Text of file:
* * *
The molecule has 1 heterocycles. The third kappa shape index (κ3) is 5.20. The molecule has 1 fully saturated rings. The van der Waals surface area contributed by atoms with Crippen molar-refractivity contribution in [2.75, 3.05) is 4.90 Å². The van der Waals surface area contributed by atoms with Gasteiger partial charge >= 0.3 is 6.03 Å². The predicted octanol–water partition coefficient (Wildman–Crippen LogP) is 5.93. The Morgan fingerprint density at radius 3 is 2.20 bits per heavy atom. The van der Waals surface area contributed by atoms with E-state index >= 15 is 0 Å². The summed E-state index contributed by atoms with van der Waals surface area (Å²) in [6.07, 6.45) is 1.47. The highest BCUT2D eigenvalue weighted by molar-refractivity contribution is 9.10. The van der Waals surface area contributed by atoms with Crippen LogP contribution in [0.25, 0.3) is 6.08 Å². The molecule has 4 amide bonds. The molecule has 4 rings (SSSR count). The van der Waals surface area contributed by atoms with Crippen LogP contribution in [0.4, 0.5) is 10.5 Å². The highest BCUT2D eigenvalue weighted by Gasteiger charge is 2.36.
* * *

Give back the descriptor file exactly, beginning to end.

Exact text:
The molecule has 1 heterocycles. The third kappa shape index (κ3) is 5.20. The molecule has 1 fully saturated rings. The van der Waals surface area contributed by atoms with Crippen molar-refractivity contribution in [2.75, 3.05) is 4.90 Å². The van der Waals surface area contributed by atoms with Gasteiger partial charge >= 0.3 is 6.03 Å². The predicted octanol–water partition coefficient (Wildman–Crippen LogP) is 5.93. The Morgan fingerprint density at radius 3 is 2.20 bits per heavy atom. The van der Waals surface area contributed by atoms with E-state index >= 15 is 0 Å². The summed E-state index contributed by atoms with van der Waals surface area (Å²) in [6.07, 6.45) is 1.47. The highest BCUT2D eigenvalue weighted by molar-refractivity contribution is 9.10. The van der Waals surface area contributed by atoms with Crippen LogP contribution in [0.25, 0.3) is 6.08 Å². The molecule has 4 amide bonds. The molecule has 4 rings (SSSR count). The van der Waals surface area contributed by atoms with Crippen LogP contribution in [0.4, 0.5) is 10.5 Å². The highest BCUT2D eigenvalue weighted by Gasteiger charge is 2.36.